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by Nikolas Burk

Introduction

In this tutorial, you will learn how to take an existing Prisma service and build a GraphQL server on top of it. The resolvers of the GraphQL servers will be connected to Prisma's GraphQL API via Prisma bindings.

The tutorial assumes that you already have a running Prisma API, so please make sure to have the endpoint for it available. If you don't have an endpoint, you can switch to this tutorial which starts entirely from scratch.

Why not use the Prisma API directly from your client applications?

One commonly asked question is why not to use Prisma's GraphQL API as your entire backend - it has a GraphQL API, so why bother writing another GraphQL server on top of it?

Prisma turns your database into a GraphQL API, exposing powerful CRUD operations to read and modify the data. This means letting your clients talk to Prisma directly is equivalent to directly exposing your entire database to your clients.

There are several reasons why this is not a suitable setup for production use cases:

  • Your clients should be able to consume a domain-specific API rather than working with generic CRUD operations
  • You want to provide authentication functionality for your users so that they can register with a password or some 3rd-party authentication provider
  • You want your API to integrate with microservices or other legacy systems
  • You want to include 3-rd party services (such as Stripe, GitHub, Yelp, ...) or other public APIs into your server
  • You don't want to expose your entire database schema to everyone (which would be the case due to GraphQL's introspection feature)

Update the data model

You already have your existing Prisma service, but for this tutorial we need to make sure that it has the right data model for the upcoming steps.

Note that we're assuming that your data model lives in a single file called datamodel.graphql. If that's not the case, please adjust your setup.

Step 1

Open datamodel.graphql and update its contents to look as follows:

type User {
  id: ID! @unique
  name: String!
  posts: [Post!]!
}

type Post {
  id: ID! @unique
  title: String!
  content: String!
  published: Boolean! @default(value: "false")
  author: User!
}
Step 2

After you saved the file, open your terminal and navigate into the root directory of your Prisma service (the one where prisma.yml is located) and run the following command to update its GraphQL API:

prisma deploy

The GraphQL API of your Prisma service now exposes CRUD operations for the User as well as the Post type that are defined in your data model and also lets you modify relations between them.

Setup the GraphQL server with graphql-yoga

Next, you'll create the file structure for your GraphQL server and add the required NPM dependencies to the project. Note that the directory that currently holds the files for your Prisma service (prisma.yml and datamodel.graphql) will later be located inside the GraphQL server directory.

Step 3

Navigate into a new directory and and the following commands in your terminal:

mkdir -p my-yoga-server/src
touch my-yoga-server/src/index.js
touch my-yoga-server/src/schema.graphql
cd my-yoga-server
yarn init -y

This creates the correct expected structure as well as a package.json file inside of it. index.js will be the entry-point of your server, schema.graphql defines the application schema (the GraphQL schema defining the GraphQL API of your server).

Step 4

Next, move the root directory of your Prisma service into my-yoga-server and rename it to prisma.

The structure of my-yoga-server should now look similar to this:

my-yoga-server
│
├── package.json
├── prisma
│   ├── datamodel.graphql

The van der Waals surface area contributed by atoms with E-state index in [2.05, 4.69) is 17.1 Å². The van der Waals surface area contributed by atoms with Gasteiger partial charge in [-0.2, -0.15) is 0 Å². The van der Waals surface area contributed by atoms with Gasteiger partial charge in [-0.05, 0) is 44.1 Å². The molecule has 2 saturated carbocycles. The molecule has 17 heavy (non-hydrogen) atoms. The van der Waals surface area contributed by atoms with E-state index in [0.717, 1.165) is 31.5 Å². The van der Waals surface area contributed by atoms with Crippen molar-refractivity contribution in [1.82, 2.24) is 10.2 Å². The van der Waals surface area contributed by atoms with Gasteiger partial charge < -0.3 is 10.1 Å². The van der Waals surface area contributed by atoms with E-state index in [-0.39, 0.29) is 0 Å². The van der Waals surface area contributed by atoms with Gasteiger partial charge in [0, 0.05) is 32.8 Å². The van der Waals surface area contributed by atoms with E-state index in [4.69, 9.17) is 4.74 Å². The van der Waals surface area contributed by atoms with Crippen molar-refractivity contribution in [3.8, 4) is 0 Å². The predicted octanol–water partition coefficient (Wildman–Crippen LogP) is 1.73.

│   └── prisma.yml
└── src
    ├── schema.graphql
    └── index.js
Step 5

Next, install the required dependencies in your project:

yarn add graphql-yoga prisma-binding

Here's an overview of the two dependencies you added:

  • graphql-yoga: Provides the functionality for your GraphQL server (based on Express.js)
  • prisma-binding: Easily lets you connect your resolvers to Prisma's GraphQL API

Define the application schema

The API of every GraphQL server is defined by a corresponding GraphQL schema which specifies the API operations exposed by the server. It's now time to define the operations of your server's API.

As you might have guessed from the data model, you're building the API for a simple blogging application. As mentioned in the beginning, your clients should not be able to do whatever they like with the Post and User types, but instead will consume domain-specific operations which are tailored to their needs and the application domain.

Step 6

Open schema.graphql and add the following schema definition to it:

# import Post from './generated/prisma.graphql'
# import User from './generated/prisma.graphql'

type Query {
  posts(searchString: String): [Post!]!
  user(id: ID!): User
}

type Mutation {
  createDraft(authorId: ID!, title: String!, content: String!): Post
  publish(id: ID!): Post
  deletePost(id: ID!): Post
  signup(name: String!): User!
}

This GraphQL schema defines six operations (two queries and four mutations):

  • posts(searchString: String): Retrieve the list of all Posts and potentially filter them by providing a searchString
  • user(id: ID!): Retrieve a single User by its id
  • createDraft(authorId: ID!, title: String!, content: String!): Create a new draft (i.e. a Post where published is set to false) written by a specific User identified by authorId
  • publish(id: ID!): Publish a draft (i.e. set its published field to true)
  • deletePost(id: ID!): Delete a Post
  • signup(name: String!): Create a new User by providing a name

There's one odd thing about the GraphQL schema right now though: The Post and User types are imported from the src/generated/prisma.graphql which doesn't even exist yet - don't worry you'll download it next. Another thing to notice is that the import syntax uses GraphQL comments. These comments must not be deleted! They are used by graphql-import, a tool that lets you import SDL types across files which is not possible with standard SDL (yet!).

Download the Prisma database schema

The next step is to download the GraphQL schema of Prisma's GraphQL API (also referred to as Prisma database schema) into your project so you can properly import the SDL types from there.

Technically speaking, this is not absolutely necessary since you could also just redefine identical Post and User types in schema.graphql. However, this would mean that you now have two separate locations where these type definitions live. Whenever you now wanted to update the types, you'd have to do that twice. It is therefore considered best pratice to import the types from Prisma's GraphQL schema.

Downloading the Prisma database schema is done using the GraphQL CLI and GraphQL Config.

Step 7

Install the GraphQL CLI using the following command:

yarn global add graphql-cli
Step 8

Next, create your .graphqlconfig in the root directory of the server (i.e. in the my-yoga-server directory):

touch .graphqlconfig.yml